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A Copywriter’s Blog
What else does she know? Ben Levy 26, February

I wish I could tell you how this happened. It was so unexpected, I don’t really remember the sequence of events leading up to it. I think it started when The Wife told me our child’s teachers claimed she said “Elmo” today.

I probably said something like “bullshit,” and The Wife agreed with my assessment. Molly’s making more sounds everyday, but even if she stumbles on a word, there’s been no indication she’s using it intentionally.

I’m…not really sure what happened next. I was sitting on the floor with Molly, holding the one Elmo book we actually own, and I guess for some reason I asked her “Where’s Elmo?”

And she slapped her hand down right on top of him.

Ok, very funny. She just happened to hit Elmo. I closed the book, then opened it to the same page, but this time I moved it so that her hand wouldn’t naturally fall on him. “Where’s Elmo, Molly?”

Without hesitation, she slapped her hand down on Elmo again.

I flipped a page, and I suspect there was a slightly bright quality to my voice. “Where’s Elmo?”

That time she pointed, laying one finger on the page. Almost in the fold between the two pages, where a comparatively tiny image of Elmo was waving.

I think there was some horse, dramatic whispering with The Wife, and some confusion over who was getting the camera. Molly found Elmo a few more times, but of course once we started recording she got totally distracted by a TV remote and stopped having anything to do with the book at all. But The Wife witnessed it at least four times in a row, maybe five. So I know I’m not making this up.

My child is ten months old today. And apparently she understands English. Or at least “Elmo.”

I have no idea what is happening.

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Google Glass Ben Levy 20, February

At first glance, Google Glass looks absolutely pointless. It’s like if a race of sentient eyeballs became jealous of all the super-dope bluetooth headsets the ears get to wear, and came up with this in retaliation. But then I realized what the true implications of this technology are. And I have to say, I’m pretty excited:

Screen Shot 2013-02-20 at 9.41.31 PM

It Begins
The second Google Glass hits the market, all the iHipsters will purchase a pair. This is because people with the disposable income to spend on a pair of $1500 glasses that don’t block the sun or improve vision are desperate to find ways to inform the rest of us just how rich they are.

It Continues
Half of them will of course get robbed for their glasses. Particularly enterprising thieves will then make use of Google Maps to find the quickest escape route.

The Dark Ages
This rash of glasses-thievery will spark a recurrence of the trend of “people with glasses getting knocked down, beat up, and their lunch money stolen”. This is how life used to be for the geeks, kids. It wasn’t pretty.

The Empire Strikes Back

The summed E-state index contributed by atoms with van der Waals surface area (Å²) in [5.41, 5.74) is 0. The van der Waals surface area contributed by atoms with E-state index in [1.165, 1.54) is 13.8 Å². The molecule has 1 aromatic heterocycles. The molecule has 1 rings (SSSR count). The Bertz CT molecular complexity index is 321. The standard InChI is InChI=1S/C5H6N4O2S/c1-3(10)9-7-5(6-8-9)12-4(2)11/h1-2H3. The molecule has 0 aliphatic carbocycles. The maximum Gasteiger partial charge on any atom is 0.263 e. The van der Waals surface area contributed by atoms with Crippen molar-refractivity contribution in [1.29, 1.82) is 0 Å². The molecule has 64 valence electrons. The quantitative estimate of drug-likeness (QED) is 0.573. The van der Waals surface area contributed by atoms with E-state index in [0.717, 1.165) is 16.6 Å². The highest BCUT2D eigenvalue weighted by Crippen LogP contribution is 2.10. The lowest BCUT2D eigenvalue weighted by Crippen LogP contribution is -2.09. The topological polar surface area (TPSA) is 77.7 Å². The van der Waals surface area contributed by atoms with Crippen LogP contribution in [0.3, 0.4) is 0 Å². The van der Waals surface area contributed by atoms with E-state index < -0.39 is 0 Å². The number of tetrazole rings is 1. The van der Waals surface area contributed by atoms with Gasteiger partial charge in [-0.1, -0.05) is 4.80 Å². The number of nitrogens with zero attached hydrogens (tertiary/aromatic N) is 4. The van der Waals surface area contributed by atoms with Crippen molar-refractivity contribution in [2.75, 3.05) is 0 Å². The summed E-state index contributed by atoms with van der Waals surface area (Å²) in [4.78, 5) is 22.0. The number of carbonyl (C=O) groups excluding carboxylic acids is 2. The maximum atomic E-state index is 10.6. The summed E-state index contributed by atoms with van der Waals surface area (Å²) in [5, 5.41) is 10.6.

In response, the geeks will throw all their combined brainpower into perfecting defensive nanobot technology.

Fwoosh! Zap!
Within two years’ time, we will all be running around wearing Iron Man style armor under our clothes. Fights over bespectacled individuals’ lunch monies may still happen, but now they’ll occur 40 feet in the air, and with lasers.

As you can see, Google’s latest device will usher in an amazing new utopia for all of us. It will undoubtedly forever change the way we interact with one another. And, if there is a just and loving God, not a single one of you mouth-breathers will live-stream it from a pair of stupid glasses.

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This clarifies nothing Ben Levy 19, February

My mother often laments how she doesn’t understand what I do for a living. This post is not going to help her.

This morning, my partner and I stopped in a variety of fabric stores in NYC’s fashion district.

“Hello, we’re looking for faux rabbit fur.”

“Oh, I haven’t got that. Have you been to Elegant Fabrics yet? They’re the best in the city for fur.”

“Ah, thank you.”

2 blocks later:

“Hello, we’re looking for white rabbit fur.”

“Long or short?”

“Long.”

“Upstairs.”

The next fifteen minutes were spent making muppet jokes and comparing the bolts of faux pelts that crammed every square foot. Eventually we settled on a yard and a half of snow white yeti hair. We were back in the office around 11am, where we confirmed that, yes, the custom crunk chalice we had commissioned for a client would look “boss” amidst the fuzz.

After a quick lunch, we spent an hour discussing what sort of knit sweater a turtle should wear. We settled on turtle neck. Because, really, how can you not? I feel it necessary to point out that this was a legitimately billable discussion pertaining to an actual client project. The terrapin’s gotta wear something in the TV spot.

Afterwards we debated what picture should go in the bedroom that would appear in the ad. We were initially thinking a Lisa Frank style dolphin illustration, but quickly realized it would take away from the copious amounts of hand-knit furnishings that are going to be featured in the scene. Kittens were considered, but felt a bit overdone. Also, it was noted that if dolphins were good, narwhals were better. We tentatively settled on a silhouette of a narwhal against a solid background. A subtle touch of the unicorn of the sea.

I guess it’s worth mentioning that I also rewrote a few lines for the spot, and about a page and a half of copy for the company website. But those are mere details, like my attempt to tag a half-full champagne bottle with my nerf gun from halfway across the creative department.

And that’s what I do for a living. Some days. Today, at least.

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